US warms to ESG theme

After lagging behind Europe on environmental, social and governance (ESG) matters, the US has “warmed up” to the theme and developing companies in this space, according to Pengana.  

Speaking on a webinar, Ted Franks, portfolio manager on the  Pengana WHEB Sustainable Impact fund, said he found more opportunities in the US than before. The fund now had over half of its exposure in North America and 20% in Europe. 

At this month’s United Nations Climate Change Conference (COP26), US President Biden announced US$555 billion ($746 billion) in clean energy tax credits and incentives but did not lay out short-term targets for emission reductions. 

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“Traditionally, Europe has been stronger on impact and ESG companies so the universe has been overweight to Europe and they can tell a better long-term story about being driven by sustainability,” Franks said. 

“What has happened now is the US has warmed up enormously particularly with the listing of special purpose acquisition companies (SPACs). Quite a lot of interesting sustainability companies have come to market in the last year and a half.”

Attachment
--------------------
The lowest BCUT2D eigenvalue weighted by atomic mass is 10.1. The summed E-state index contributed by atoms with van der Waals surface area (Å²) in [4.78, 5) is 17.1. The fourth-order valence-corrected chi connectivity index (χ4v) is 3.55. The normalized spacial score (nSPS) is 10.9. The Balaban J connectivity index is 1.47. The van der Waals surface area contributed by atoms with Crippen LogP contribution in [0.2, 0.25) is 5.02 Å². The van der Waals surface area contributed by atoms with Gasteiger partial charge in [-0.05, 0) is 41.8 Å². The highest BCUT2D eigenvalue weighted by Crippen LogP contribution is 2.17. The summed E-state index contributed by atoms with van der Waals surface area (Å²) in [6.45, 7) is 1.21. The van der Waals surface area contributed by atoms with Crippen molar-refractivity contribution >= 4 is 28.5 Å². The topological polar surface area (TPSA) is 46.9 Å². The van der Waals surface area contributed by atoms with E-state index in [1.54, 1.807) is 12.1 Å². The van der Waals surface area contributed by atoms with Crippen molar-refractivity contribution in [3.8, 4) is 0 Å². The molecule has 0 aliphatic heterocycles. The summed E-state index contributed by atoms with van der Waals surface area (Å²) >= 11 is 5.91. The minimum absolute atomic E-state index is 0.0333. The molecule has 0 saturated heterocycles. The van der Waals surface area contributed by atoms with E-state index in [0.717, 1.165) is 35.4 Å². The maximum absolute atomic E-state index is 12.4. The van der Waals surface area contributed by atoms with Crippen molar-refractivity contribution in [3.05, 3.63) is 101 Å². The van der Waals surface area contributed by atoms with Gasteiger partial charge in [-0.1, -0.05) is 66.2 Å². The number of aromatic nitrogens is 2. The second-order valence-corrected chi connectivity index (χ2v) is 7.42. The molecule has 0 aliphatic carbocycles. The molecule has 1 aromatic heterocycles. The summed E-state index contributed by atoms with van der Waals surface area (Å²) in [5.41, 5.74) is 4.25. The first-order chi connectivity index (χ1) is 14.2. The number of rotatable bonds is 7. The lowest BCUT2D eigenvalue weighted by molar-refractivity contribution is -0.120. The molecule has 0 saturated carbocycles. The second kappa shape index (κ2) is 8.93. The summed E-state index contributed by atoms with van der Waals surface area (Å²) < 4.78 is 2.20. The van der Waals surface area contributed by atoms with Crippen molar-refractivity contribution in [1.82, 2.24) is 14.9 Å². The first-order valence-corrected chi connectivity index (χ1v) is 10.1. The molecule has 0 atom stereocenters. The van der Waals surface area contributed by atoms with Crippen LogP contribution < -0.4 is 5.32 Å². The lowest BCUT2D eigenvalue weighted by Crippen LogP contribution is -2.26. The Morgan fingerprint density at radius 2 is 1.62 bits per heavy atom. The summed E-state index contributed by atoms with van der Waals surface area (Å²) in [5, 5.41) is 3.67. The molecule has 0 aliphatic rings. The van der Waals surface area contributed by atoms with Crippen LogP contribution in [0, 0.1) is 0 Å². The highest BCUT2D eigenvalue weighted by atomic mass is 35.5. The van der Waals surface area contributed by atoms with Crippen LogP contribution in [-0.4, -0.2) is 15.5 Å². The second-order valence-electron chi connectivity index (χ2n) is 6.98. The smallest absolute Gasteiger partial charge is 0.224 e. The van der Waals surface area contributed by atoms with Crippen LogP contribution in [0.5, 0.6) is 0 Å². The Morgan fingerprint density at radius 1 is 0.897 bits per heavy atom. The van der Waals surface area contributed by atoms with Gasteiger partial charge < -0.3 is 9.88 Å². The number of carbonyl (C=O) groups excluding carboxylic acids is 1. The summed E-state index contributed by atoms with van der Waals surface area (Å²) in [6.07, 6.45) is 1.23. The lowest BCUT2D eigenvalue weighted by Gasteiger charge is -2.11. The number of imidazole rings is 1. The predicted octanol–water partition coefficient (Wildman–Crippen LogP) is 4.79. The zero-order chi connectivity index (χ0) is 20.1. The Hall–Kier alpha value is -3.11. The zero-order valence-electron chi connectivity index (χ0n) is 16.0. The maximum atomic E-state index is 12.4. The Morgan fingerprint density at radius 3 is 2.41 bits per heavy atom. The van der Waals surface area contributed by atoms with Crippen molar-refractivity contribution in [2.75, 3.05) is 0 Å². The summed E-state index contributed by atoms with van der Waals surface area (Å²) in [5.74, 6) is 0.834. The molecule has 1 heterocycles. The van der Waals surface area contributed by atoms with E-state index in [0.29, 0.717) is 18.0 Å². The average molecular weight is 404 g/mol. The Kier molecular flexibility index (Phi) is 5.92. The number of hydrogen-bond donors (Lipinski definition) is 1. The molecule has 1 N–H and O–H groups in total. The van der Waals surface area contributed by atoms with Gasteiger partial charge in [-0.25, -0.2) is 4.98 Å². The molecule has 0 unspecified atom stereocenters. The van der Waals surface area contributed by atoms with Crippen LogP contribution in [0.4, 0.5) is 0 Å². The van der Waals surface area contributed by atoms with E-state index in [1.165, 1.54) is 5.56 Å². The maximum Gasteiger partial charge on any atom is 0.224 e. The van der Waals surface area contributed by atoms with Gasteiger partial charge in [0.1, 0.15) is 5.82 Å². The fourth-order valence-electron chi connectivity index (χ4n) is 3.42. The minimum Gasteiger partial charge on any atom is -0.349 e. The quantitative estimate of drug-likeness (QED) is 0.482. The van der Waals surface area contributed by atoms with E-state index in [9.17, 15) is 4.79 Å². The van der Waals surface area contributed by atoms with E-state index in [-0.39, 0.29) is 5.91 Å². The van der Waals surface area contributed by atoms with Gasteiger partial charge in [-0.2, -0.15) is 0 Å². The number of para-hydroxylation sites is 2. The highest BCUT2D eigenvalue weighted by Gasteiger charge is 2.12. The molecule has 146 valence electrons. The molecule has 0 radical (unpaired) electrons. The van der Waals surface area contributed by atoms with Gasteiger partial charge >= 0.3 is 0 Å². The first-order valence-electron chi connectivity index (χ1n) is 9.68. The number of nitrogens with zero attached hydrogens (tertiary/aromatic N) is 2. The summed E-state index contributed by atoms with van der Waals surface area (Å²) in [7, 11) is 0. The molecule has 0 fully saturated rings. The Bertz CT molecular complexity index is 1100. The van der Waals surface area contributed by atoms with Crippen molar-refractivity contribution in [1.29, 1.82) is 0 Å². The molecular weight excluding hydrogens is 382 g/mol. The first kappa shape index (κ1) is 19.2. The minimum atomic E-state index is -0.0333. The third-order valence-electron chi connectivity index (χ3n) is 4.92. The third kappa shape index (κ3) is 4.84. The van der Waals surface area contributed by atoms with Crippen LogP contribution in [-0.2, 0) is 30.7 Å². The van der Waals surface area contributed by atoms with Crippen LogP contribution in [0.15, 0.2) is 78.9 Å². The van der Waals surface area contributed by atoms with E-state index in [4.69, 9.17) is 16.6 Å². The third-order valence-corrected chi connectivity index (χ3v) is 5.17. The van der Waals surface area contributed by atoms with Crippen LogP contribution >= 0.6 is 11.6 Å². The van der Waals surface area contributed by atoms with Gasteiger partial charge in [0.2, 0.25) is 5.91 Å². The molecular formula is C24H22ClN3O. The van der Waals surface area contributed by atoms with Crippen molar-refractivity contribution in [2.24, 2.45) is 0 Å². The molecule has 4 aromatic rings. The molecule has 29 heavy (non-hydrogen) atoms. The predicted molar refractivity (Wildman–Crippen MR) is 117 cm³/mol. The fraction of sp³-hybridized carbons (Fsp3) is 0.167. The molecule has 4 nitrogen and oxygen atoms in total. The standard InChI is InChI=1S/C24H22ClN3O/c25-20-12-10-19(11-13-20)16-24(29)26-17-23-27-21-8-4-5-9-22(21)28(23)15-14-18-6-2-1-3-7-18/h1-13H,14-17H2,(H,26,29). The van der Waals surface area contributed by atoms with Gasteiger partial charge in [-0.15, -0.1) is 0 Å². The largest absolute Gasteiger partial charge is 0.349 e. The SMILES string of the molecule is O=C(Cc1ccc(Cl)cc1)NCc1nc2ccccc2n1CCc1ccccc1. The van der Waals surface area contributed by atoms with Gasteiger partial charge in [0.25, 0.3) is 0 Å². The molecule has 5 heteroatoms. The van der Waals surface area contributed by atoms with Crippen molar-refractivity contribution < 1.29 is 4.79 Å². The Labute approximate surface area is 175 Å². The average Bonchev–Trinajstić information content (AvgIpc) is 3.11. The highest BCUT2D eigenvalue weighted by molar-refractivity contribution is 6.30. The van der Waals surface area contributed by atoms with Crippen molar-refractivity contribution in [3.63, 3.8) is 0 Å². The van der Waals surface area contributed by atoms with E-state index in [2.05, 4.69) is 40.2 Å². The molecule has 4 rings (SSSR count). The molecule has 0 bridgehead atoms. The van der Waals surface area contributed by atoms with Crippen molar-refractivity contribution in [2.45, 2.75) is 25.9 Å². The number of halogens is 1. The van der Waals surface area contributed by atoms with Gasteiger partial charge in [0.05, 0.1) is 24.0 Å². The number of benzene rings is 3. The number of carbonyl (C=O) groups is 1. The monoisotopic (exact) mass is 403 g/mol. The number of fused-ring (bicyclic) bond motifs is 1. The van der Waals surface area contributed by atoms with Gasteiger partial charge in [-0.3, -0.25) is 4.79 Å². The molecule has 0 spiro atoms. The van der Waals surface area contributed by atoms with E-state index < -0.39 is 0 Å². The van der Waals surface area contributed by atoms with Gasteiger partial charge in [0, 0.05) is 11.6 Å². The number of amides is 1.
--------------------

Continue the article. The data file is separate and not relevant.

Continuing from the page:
SPACs were defined as a company without any commercial operations that were formed to raise capital through an initial public offering for the purpose of acquiring or merging with an existing company. 

However, not all of these SPAC opportunities were viable options for investment, Franks said. 

“Most of these have been grossly overvalued and have struggled to raise finance,” he said. 

“The pickings of the right companies through SPACs has been thin and we are quite skeptical about it but that is where the new, interesting companies are coming from that we wouldn’t have had access to before. 

“It’s a flowering of US venture capital, whether from Silicon Valley or the industrial complex, these interesting companies are available in public markets and that’s definitely of interest to us.” 

Meanwhile, he said a unified price mechanism for carbon would be a big achievement from the COP26. 

“Any economist who works in sustainability has wanted a carbon price and a meaningful global carbon price but that’s potentially la la land, it might be a million miles away,” Franks said. 

“But we could see some sort of mechanism around unifying the existing carbon price markets and encouraging more companies and countries to join that. That would be the single, most powerful thing that could happen. 

“Realistically, I’m afraid I will be pleased if we get more than a series of small pledges and platforms around subsidiary issues like deforestation, shipping and aviation. If we don’t get a decent slew of commitments then we aren’t doing particularly well.” 

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